Making the Entrepreneurial Jump


I am often asked, “Why did you decide to start your own business?”  After all, at the time I was the head of the Hamilton County Virtual School, the online program of the fourth largest district in Tennessee.  I had ten years in and was making a good salary.  I was even offered a $20,000 raise and a promotion if I would stay with the district.  So why jump off the entrepreneurial cliff? 

The decision was surprisingly easy to make.  Here’s how it went:  In December of 2011, I dropped into to see my superintendent with an idea.  I had noticed revenues for the district virtual school shrinking and felt like savings could be realized by creating a service to which the district could then outsource its program.  I asked my superintendent if he would look at an idea like this if I put together a proposal, and he said he would.  I believe he was nonetheless surprised when the following February, I presented him with an outline for what became Village Virtual.  The district could call on the expertise of someone with years of successful experience both with virtual school and with all the schools in the district but bear the expense of only what courses were actually utilized by students in the district.  From my perspective, what was not to love about this?  With a district funding of about $8000 per student and virtual school taking only about $3000 of that, why wouldn’t a district want to outsource such a program?

Initially agreeing to present my proposal to the board, district administrators ultimately opted out of the idea of outsourcing the virtual school, making instead what I am sure seemed like a sure-fire counter offer – a $20,000 per year raise and a promotion.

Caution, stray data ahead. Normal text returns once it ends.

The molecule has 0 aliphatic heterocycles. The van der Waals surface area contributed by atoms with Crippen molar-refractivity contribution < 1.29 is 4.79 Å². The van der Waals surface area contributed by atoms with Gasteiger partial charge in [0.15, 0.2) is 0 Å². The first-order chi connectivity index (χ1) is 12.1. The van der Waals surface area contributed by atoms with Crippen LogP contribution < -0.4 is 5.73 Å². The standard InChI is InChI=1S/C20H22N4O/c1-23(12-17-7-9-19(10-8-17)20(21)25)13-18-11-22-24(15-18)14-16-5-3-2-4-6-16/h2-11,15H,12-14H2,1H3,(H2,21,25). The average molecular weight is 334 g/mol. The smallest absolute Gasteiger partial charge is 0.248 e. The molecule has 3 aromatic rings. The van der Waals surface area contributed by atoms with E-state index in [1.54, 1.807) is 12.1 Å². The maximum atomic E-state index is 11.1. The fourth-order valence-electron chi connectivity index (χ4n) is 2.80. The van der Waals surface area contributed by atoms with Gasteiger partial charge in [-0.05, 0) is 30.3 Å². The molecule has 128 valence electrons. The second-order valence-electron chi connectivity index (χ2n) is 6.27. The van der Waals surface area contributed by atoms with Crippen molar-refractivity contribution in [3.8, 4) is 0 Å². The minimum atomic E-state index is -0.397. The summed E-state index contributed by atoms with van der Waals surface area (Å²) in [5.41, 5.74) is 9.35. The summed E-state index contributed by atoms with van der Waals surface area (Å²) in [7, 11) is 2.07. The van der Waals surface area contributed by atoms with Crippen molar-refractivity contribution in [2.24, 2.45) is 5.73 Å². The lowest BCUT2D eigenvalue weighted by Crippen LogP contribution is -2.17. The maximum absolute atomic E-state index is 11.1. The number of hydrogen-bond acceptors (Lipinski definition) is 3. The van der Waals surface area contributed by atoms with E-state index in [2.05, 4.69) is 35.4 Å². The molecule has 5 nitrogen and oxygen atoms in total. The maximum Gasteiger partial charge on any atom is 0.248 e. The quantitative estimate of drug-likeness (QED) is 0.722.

There was only one catch – I had already seen Village Virtual fully formed and functioning in my entrepreneurial imagination.  I had a business plan. I had an office space picked out.  Business cards were on the way.  As I walked down the hall toward my bedroom after the call with my supervisor, I was weighing out the options in my head.  Retirement plan, health insurance, safety and security of a district job versus all those unknowns . . . .  My youngest son (still in school himself pursuing a music degree) was standing at the end of the hall.   I asked him, “Son, what do you think I should I do?  We have a good life right now.  If I start this business, we may have to eat beans for quite a while.”  Without hesitation, he said, “Mom, I think you should go for it.” 

I knew in that instant that I could not tell him to pursue his dreams if I were too afraid to follow my own.  I turned in my resignation and opened Village Virtual in the fall of 2012.  In the more than five years that we have been in business, there have been so many times when a student or a parent or a school leader has reached out to say, “Thanks for being there.”  We have helped students in trouble, students with health conditions, students who needed scheduling flexibility, athletes who needed to train, districts who needed access to foreign language options or a way to serve homeschoolers, families who were at the end of their rope and frightened that they had run out of options. Tons of 10-hour days, yes.  Worry and stress over how all the bills would get paid and all the work get done, yes.  Pulling my hair out over QuickBooks, yes.  But there hasn’t been a single year in which we were not profitable, and both of my sons are entrepreneurs – one an artist and one a musician.  Both veraciously pursue their dreams even when it’s hard, even when it means hours and hours on the road or all day in the scalding sun of a community festival or market.  Both believe uncompromisingly in their dreams and dig in and work harder when things don’t pan out the way they thought they would.  Both are dedicated to their crafts.  No one has to nag them to practice or create.  It pours out of them like honey out of a jar.  This is what work looks like when it is “love made visible” (The Prophet by Kahlil Gibran).  I hope my legacy not only to my own children, but to all the young people I touch, resonates with that same message my son gave me that day more than five years ago -- Go for it!

Village Virtual CEO Debi Crabtree with daughter-in-law, Kelsey Stevenson, son, Ryan, and son. Rob.

Village Virtual CEO Debi Crabtree with daughter-in-law, Kelsey Stevenson, son, Ryan, and son. Rob.